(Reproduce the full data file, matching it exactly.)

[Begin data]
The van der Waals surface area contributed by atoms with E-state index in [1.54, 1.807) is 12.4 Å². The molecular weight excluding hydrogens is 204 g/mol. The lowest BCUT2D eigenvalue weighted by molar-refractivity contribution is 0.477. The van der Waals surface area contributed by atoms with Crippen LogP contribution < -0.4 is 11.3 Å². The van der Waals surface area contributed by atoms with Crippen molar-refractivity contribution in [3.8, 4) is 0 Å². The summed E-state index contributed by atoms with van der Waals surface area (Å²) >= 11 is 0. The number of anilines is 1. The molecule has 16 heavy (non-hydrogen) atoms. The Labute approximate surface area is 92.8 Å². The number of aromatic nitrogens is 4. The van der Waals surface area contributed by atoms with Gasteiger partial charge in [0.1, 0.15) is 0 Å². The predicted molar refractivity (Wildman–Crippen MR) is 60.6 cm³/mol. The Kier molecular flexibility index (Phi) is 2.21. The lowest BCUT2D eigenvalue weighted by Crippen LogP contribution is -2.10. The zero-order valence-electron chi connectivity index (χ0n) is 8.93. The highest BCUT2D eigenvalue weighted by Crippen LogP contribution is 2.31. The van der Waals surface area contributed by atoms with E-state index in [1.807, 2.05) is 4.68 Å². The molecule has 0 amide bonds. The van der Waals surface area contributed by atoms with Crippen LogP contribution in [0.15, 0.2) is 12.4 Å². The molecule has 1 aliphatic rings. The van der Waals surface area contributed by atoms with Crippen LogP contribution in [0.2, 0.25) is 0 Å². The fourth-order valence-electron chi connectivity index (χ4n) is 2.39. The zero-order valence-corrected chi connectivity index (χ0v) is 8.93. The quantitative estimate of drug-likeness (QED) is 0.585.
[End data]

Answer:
The van der Waals surface area contributed by atoms with E-state index in [1.54, 1.807) is 12.4 Å². The molecular weight excluding hydrogens is 204 g/mol. The lowest BCUT2D eigenvalue weighted by molar-refractivity contribution is 0.477. The van der Waals surface area contributed by atoms with Crippen LogP contribution < -0.4 is 11.3 Å². The van der Waals surface area contributed by atoms with Crippen molar-refractivity contribution in [3.8, 4) is 0 Å². The summed E-state index contributed by atoms with van der Waals surface area (Å²) >= 11 is 0. The number of anilines is 1. The molecule has 16 heavy (non-hydrogen) atoms. The Labute approximate surface area is 92.8 Å². The number of aromatic nitrogens is 4. The van der Waals surface area contributed by atoms with Gasteiger partial charge in [0.1, 0.15) is 0 Å². The predicted molar refractivity (Wildman–Crippen MR) is 60.6 cm³/mol. The Kier molecular flexibility index (Phi) is 2.21. The lowest BCUT2D eigenvalue weighted by Crippen LogP contribution is -2.10. The zero-order valence-electron chi connectivity index (χ0n) is 8.93. The highest BCUT2D eigenvalue weighted by Crippen LogP contribution is 2.31. The van der Waals surface area contributed by atoms with E-state index in [1.807, 2.05) is 4.68 Å². The molecule has 0 amide bonds. The van der Waals surface area contributed by atoms with Crippen LogP contribution in [0.15, 0.2) is 12.4 Å². The molecule has 1 aliphatic rings. The van der Waals surface area contributed by atoms with Crippen LogP contribution in [0.2, 0.25) is 0 Å². The fourth-order valence-electron chi connectivity index (χ4n) is 2.39. The zero-order valence-corrected chi connectivity index (χ0v) is 8.93. The quantitative estimate of drug-likeness (QED) is 0.585.